CDC awards state oral health grants
"The states receiving these awards have documented significant challenges related to the oral health of their citizens," said Dr. William R. Maas, director of the CDC division of oral health. "For instance, Maryland has a need for statewide school-based services; the majority of eligible children in Minnesota do not receive dental sealants through public health care programs, and only 40 percent of people in Louisiana have fluoridated public water supplies."
The CDC will also support cooperative oral health agreements, renewable for up to five years and ranging from $234,408 to $355,000 a year, with Alaska, Arkansas, Colorado, Connecticut, Georgia, Maine, Michigan, Nevada, New York, North Dakota, Rhode Island, South Carolina and Wisconsin.
The American Dental Association advocates additional funding for this CDC activity in every annual appropriation approved by Congress.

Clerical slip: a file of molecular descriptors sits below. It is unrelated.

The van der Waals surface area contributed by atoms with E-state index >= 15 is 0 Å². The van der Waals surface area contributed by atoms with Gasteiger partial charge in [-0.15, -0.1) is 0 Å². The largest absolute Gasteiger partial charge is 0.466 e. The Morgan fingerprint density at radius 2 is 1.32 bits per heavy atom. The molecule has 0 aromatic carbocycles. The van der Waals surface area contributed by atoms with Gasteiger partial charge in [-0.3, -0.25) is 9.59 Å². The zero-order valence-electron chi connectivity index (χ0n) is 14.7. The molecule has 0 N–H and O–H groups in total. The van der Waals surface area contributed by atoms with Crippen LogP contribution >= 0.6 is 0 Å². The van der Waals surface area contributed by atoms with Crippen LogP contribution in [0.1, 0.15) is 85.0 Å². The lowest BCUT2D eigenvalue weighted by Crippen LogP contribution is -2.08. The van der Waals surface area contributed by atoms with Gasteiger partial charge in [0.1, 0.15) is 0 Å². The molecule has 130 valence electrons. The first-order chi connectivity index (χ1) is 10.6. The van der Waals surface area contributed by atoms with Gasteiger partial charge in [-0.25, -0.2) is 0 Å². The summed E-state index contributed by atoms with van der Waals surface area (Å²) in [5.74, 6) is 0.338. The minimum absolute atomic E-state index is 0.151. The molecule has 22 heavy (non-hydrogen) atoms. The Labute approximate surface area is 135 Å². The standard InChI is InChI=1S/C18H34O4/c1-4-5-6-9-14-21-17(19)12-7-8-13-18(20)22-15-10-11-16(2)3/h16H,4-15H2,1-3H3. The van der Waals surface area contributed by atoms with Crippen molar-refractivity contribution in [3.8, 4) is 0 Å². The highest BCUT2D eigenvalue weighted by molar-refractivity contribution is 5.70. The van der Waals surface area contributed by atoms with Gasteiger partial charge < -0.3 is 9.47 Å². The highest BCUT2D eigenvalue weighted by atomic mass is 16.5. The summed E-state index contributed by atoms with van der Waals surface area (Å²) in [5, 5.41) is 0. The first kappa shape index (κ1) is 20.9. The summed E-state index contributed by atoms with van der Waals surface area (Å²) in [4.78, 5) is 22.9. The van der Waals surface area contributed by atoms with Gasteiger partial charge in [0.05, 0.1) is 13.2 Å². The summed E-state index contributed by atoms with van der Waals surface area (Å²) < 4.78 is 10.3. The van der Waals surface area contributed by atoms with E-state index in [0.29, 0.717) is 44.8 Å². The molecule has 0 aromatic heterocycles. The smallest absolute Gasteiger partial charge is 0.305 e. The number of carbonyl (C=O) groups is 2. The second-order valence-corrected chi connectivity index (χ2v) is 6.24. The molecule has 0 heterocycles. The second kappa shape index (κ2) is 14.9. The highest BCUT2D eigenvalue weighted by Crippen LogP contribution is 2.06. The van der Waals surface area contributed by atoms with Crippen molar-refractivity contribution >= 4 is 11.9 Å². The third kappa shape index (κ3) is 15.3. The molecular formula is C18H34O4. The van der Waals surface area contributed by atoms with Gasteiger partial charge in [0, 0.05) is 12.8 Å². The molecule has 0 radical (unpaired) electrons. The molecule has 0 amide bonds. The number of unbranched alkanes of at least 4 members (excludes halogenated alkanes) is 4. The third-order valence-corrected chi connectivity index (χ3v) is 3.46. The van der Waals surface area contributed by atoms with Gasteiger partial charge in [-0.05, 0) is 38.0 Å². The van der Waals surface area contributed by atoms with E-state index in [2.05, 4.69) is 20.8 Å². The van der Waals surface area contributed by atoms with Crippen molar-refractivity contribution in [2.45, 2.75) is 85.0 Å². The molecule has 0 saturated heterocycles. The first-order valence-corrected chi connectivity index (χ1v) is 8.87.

Dr. Mark J. Feldman, ADA president, cited the CDC support as an investment in the public-private partnership for oral health. "The ADA and the CDC recognize the importance of the state public health infrastructure to the oral health of the nation, and these grants will enhance the capacity of state-based oral health programs. Our partners in this investment include the U.S. Congress, which appropriates the
The new cooperative agreements support four more state-based oral health programs than the CDC previously supported, but some other state applicants were deemed "approved but unfunded." The CDC said the cooperative agreements offer states additional opportunities to educate residents on the importance of oral health, develop plans to improve oral health and monitor oral health objectives.